When you say “California,” different people think of different things. Some think about Hollywood. Others think about warm weather and sandy beaches or the beautiful mountain scenery – the rock face (side or surface) of Half Dome, water falls, and towering (very tall) trees – of Yosemite National Park. Still others think about California’s large, exciting cities, like San Francisco, Los Angeles, and San Diego.
There’s another group of people that think – and sometimes worry – about earthquakes. California is situated (located) on top of a large number of faults, as you can see in this map. A fault is a large crack in the rocks that form (make up) the earth’s surface. When these rocks shift (move) – up and down or from side to side – the result is an earthquake. From time to time (occasionally) there’s talk about the possibility of another “big one” – a large, catastrophic (causing a lot of damage, suffering, or death) earthquake that could destroy entire cities and kill or injure many people.
California had a “big one” in 1906. The San Francisco earthquake of 1906 registered (measured) somewhere around (about) 8.25 on the Richter scale (a measurement using numbers to describe the power of an earthquake). It was so strong that people 400 miles (almost 650 km) away – in Los Angeles and the states of Oregon and Nevada – could feel it! More than 3,000 people were killed by the earthquake and the fires it caused. The San Francisco earthquake is considered one of the worst natural disasters in American history.
I recently discovered two old film clips (a part of a film) that show the dramatic (great; big) contrast of life in San Francisco before and after the earthquake. In the first clip, you’ll see a fascinating picture of life in San Francisco more than 100 years ago. In the second, you’ll see a graphic (with a lot of details) picture of the devastation (serious damage) caused by the 1906 earthquake.
The first film clip – A Trip Down Market Street – was made by putting a movie camera on the front of a streetcar and filming the changing scene (view of a place) as the streetcar travels up Market Street – one of the main streets in San Francisco – from the harbor (where ships stop) to the center of town. When you watch it, you’ll learn a lot about San Francisco in 1906. You can still ride street cars today in San Francisco, but the scene is very different than it was 100 years ago! Coincidentally (by chance; not planned), this clip was probably made less than one week before the earthquake!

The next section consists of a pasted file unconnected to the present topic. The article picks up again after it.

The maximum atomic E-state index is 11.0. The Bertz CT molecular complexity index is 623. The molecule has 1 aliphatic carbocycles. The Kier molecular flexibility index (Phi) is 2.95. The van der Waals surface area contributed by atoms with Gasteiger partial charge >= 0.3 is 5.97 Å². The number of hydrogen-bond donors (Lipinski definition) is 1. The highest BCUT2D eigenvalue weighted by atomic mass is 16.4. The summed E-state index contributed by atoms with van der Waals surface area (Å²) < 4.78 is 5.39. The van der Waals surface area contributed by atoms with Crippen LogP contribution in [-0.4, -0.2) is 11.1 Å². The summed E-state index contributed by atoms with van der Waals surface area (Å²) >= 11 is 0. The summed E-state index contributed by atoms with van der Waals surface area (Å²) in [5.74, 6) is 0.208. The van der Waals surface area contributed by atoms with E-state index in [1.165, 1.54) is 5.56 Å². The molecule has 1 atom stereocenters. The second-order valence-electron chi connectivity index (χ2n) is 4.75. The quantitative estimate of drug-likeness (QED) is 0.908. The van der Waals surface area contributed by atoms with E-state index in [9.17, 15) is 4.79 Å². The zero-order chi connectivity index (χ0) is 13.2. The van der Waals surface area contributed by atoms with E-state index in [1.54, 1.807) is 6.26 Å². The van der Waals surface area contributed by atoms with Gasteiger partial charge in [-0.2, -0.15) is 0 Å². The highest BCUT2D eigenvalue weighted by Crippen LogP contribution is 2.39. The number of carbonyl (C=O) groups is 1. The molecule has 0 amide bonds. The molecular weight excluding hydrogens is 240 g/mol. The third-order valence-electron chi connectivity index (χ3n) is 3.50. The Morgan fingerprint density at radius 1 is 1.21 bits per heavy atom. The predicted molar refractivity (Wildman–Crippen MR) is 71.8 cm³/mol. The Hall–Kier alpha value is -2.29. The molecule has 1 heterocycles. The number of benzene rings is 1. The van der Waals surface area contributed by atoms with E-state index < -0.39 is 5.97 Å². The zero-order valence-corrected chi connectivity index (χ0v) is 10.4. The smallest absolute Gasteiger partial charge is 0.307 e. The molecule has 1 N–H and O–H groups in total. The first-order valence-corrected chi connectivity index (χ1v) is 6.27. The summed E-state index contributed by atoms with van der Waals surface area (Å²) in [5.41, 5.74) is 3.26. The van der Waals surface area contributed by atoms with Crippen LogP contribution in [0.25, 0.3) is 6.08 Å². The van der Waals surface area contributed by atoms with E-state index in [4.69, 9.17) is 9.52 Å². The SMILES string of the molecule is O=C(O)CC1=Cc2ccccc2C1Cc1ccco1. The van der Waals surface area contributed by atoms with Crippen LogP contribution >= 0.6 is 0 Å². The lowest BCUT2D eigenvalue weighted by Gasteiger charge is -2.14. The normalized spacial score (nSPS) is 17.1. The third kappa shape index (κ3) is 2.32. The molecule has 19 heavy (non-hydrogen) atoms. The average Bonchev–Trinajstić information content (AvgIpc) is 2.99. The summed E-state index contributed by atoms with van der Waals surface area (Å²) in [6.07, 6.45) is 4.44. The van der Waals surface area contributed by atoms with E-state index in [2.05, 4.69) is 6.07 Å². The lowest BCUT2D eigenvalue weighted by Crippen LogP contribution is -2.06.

A Trip Down Market Street (This is an old silent film; there is no sound.)
The second film clip was compiled (to make something by putting together different pieces) in 2009 from news footage (film of an event) taken after the earthquake. Two filmmakers, Dan Meyerson and Matt Peterson, wanted to recapture (to bring back the experience of) what life looked like in San Francisco after the earthquake.
This clip follows almost the same route (the way from one place to another) – along Market Street – as the first clip. As you will see, the earthquake caused almost total devastation to downtown San Francisco.
There’s no way to know when or where the next “big one” will hit (happen suddenly) California. It could happen tomorrow or even wait another 100 years.
If you’re interested in more American culture and history, you can find many things like these film clips at Open Culture, a web site that provides free educational and cultural media. It’s the most appropriate for more advanced English learners.
~ Warren Ediger, creator of Successful English, where you will find clear explanations and helpful suggestions for better English.
Public domain photo by Arnold Genthe used courtesy of Wikimedia Commons